Self-Publishing: Kindle Vs. Nook Part 2

In my previous post about Kindle Vs. Nook I concentrated on the differences in actually uploading a finished manuscript to each site. I mentioned the marketing but, at the time, did not have much information about it. It’s been a week or so and I had to make changes after researching what I could. What I learned I’ll explain here. 

Marketing: Amazon grants you 5 days in a three month period to promote your book. When I first started selling there they only offered a promotion that made your book free to the public to download. People love a great deal and I’ve had success with this method. Freedom’s Treasure has had close to 1000 downloads in four months. Not too shabby considering my advertising avenues. 

At the middle of each month they generate a report that shows which markets your book was downloaded in. For example, I have readers in France, Great Britain, Canada and Denmark, to name a few. And that’s part of Amazon’s thing as well, they’re Global with a capital G. 

They have a new promotional offering called a Countdown. Basically you put your book on sale for a set amount and duration. Amazon flashes it to customers with a countdown clock which encourages them to buy it before it’s no longer on sale. A beautiful idea right before the Christmas shopping season begins, if you ask me. 

To take part in either offering you must have your book exclusive with Amazon and be a member of the KDP program. That makes your book available as part of their borrowing program which can net you a random amount of money at the end of the month depending on your number of units borrowed. 

If you are not exclusive with Amazon you can list your book on another site for pennies or free and Amazon will price match which is a way to create your own promotion. 

With Nook I could not find any options for marketing. Not one. That’s a lot of footwork for very little return. I am fortunate that I can reach people through this blog, my author page on Facebook and word of mouth. Not everyone has that foundation when they publish their first book.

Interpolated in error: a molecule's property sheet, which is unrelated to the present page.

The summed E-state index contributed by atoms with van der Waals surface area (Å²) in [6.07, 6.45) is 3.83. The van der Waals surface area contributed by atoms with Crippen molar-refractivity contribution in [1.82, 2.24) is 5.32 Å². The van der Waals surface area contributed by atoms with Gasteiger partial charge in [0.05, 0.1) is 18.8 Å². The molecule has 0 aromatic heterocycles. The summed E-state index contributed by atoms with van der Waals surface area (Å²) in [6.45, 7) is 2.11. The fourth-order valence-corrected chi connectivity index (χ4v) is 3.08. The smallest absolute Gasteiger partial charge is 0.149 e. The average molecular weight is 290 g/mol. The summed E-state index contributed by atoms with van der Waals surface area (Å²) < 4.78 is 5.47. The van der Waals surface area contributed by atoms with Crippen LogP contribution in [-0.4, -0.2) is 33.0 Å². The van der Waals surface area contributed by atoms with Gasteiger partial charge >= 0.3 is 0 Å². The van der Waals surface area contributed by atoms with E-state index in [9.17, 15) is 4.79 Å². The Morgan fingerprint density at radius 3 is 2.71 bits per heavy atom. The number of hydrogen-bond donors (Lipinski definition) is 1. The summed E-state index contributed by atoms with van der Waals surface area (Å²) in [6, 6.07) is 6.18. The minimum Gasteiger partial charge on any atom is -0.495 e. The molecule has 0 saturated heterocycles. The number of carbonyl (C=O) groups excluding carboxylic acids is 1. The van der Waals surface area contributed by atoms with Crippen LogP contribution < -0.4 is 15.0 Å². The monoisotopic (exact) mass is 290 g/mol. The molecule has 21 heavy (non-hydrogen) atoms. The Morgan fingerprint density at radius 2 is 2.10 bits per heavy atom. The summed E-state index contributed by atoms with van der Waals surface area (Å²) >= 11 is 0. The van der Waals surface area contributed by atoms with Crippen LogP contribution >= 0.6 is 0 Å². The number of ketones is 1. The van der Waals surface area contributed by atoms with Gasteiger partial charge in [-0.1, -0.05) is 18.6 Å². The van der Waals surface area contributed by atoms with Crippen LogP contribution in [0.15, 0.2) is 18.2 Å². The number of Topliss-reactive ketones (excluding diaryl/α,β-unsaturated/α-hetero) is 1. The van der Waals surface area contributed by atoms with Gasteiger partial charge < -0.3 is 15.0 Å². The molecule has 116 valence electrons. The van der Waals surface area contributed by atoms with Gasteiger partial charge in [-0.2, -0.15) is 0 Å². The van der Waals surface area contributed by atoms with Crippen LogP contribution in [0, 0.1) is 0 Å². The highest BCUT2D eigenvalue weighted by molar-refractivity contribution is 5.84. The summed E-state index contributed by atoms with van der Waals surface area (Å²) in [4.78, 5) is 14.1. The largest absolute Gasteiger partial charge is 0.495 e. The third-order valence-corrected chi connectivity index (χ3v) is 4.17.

Royalties: Amazon gives you two options, 35% or 70%. The reasons behind it are many-fold. The 70% option means you are eligible for the library program, Amazon Prime which I mentioned above. There is a minimum price setting of $2.99 and if that is the price selected you receive about 2.09 per unit. I recently bumped my prices up having realized I needed more confidence in myself. 

The Nook royalty wasn’t explained quite as well and the page they had set up to look at your sales, though simple, was not as thorough or interactive as Amazon’s sales page. 

Ultimately after exploring my previous and current decisions I became satisfied with my first one. I’ll continue to publish exclusively for Amazon until I have a following of sorts. 

I’ve Googled myself (who hasn’t?) and found the Amazon links come up even before this blog or my Facebook fan page. That tells me something about their advertising, also. 

So, for those interested in self-publishing and aren’t sure where to start, I hope I’ve helped here. I’m still trying to find my way and, of course, I’ll share the journey here. 

To find me on FaceBook:

Freedom’s Treasure:


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